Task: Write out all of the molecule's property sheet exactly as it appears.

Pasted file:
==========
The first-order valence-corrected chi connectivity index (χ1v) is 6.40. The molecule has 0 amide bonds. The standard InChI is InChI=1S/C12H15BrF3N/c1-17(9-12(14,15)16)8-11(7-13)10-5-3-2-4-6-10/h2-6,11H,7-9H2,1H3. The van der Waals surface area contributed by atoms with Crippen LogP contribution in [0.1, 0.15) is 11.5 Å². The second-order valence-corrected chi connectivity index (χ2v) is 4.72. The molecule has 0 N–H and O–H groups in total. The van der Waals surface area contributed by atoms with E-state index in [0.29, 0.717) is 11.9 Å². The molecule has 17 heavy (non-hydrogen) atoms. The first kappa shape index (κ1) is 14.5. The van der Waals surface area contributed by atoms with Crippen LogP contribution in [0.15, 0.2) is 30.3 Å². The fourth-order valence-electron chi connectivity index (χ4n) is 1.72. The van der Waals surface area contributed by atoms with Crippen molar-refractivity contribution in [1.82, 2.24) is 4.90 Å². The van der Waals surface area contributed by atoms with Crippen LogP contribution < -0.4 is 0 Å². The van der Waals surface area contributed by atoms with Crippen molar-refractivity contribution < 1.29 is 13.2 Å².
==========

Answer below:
The first-order valence-corrected chi connectivity index (χ1v) is 6.40. The molecule has 0 amide bonds. The standard InChI is InChI=1S/C12H15BrF3N/c1-17(9-12(14,15)16)8-11(7-13)10-5-3-2-4-6-10/h2-6,11H,7-9H2,1H3. The van der Waals surface area contributed by atoms with Crippen LogP contribution in [0.1, 0.15) is 11.5 Å². The second-order valence-corrected chi connectivity index (χ2v) is 4.72. The molecule has 0 N–H and O–H groups in total. The van der Waals surface area contributed by atoms with E-state index in [0.29, 0.717) is 11.9 Å². The molecule has 17 heavy (non-hydrogen) atoms. The first kappa shape index (κ1) is 14.5. The van der Waals surface area contributed by atoms with Crippen LogP contribution in [0.15, 0.2) is 30.3 Å². The fourth-order valence-electron chi connectivity index (χ4n) is 1.72. The van der Waals surface area contributed by atoms with Crippen molar-refractivity contribution in [1.82, 2.24) is 4.90 Å². The van der Waals surface area contributed by atoms with Crippen LogP contribution < -0.4 is 0 Å². The van der Waals surface area contributed by atoms with Crippen molar-refractivity contribution < 1.29 is 13.2 Å².